Wednesday, October 6, 2010

The Kind of Face You SLASH!!! - Day 6: Filthy With Blood

In the absence of any better idea, I decided to spend the next couple of days staging a showdown of sorts between two “best of” anthology series, both of which think they’re so big. The only criterion I’m going to use is one of taste, and also all I’m really going to be doing is reviewing stories from random editions of each series, and the resulting posts will be no more or less meaningful than anything else I write for this place, but…but I mean, might as well pretend this is something other than it is, right?

The two series in question are The Mammoth Book of Best New Horror, edited by Stephen Jones (formerly edited, under a slightly different title,
Karl Edward Wagner, later by both Jones and Kim Newman, I think maybe by Ramsey Campbell for a little while…) and The Best Horror of the Year, edited by Ellen Datlow. The Best New Horror series has been around for many, many years, but Datlow’s series is only on volume two. You might be tempted to consider The Best Horror of the Year the young gun upstart, but, like Jones, Datlow is a perennial figure in the world of horror editing, with a slew of titles to her name. In fact, she used to edit, or co-edit, a whole different, but similar, series called The Year’s Best Fantasy and Horror. That series folded, I guess, and she recently shifted gears to this new one, but the point is that Datlow knows her business.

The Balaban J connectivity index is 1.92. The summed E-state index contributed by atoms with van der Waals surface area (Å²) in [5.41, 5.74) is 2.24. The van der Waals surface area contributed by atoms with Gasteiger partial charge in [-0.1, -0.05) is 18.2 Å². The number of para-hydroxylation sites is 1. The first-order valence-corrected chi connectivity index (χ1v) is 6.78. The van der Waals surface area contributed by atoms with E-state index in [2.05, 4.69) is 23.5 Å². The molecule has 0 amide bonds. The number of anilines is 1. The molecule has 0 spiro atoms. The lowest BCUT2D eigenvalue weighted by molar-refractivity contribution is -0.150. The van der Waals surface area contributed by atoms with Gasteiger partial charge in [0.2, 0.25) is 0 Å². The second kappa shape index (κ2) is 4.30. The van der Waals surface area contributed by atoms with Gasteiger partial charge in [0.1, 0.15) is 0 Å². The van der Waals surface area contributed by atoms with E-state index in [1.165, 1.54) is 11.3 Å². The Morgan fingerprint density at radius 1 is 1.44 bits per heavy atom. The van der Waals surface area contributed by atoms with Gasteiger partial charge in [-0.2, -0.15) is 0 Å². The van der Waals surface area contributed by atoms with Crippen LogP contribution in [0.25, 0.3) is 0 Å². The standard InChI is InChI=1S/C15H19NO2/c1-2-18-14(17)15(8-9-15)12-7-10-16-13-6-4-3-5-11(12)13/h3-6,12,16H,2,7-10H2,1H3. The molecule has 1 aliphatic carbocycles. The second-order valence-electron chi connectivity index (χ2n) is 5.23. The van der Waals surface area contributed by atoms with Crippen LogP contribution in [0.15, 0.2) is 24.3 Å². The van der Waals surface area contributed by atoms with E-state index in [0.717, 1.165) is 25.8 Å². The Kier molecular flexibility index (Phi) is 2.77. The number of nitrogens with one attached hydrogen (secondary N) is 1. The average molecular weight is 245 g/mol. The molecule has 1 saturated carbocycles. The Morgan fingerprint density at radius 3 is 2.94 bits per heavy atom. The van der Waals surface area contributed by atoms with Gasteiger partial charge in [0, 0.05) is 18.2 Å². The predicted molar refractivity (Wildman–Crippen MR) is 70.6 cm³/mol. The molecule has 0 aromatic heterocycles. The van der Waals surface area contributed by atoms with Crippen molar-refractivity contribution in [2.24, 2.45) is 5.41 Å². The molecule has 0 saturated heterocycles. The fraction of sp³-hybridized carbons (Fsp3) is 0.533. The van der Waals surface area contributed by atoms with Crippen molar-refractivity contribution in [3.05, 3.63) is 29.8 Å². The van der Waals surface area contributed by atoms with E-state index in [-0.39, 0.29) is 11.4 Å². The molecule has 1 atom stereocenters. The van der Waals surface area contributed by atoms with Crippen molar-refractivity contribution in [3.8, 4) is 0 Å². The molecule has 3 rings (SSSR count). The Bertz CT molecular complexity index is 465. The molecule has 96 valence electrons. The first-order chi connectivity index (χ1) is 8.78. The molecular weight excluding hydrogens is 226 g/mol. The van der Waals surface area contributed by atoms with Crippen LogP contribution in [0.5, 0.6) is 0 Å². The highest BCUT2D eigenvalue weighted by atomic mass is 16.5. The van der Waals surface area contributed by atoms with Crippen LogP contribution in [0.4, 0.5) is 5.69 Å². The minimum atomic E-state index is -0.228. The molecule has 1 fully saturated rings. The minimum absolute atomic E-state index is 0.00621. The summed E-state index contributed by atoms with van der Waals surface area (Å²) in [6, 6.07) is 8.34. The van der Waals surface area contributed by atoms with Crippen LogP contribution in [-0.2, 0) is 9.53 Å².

It might have been nice to select stories from the current editions of each anthology, but the most recent volume of The Best Horror of the Year came out in some goofball month like April or May, and the next edition of Best New Horror is slated to hit stores in November. Which is stupid. It might be easier to schedule these things if there was some time of year that was in any way associated with horror, but with those lamebrains in Congress doing all that shuckin’ and jivin’, I don’t think that will ever happen, so we’re stuck with these arbitrary release dates. Furthermore, this means that I just randomly grabbed a volume of each series and picked stories from those. So now you have a little window into my process.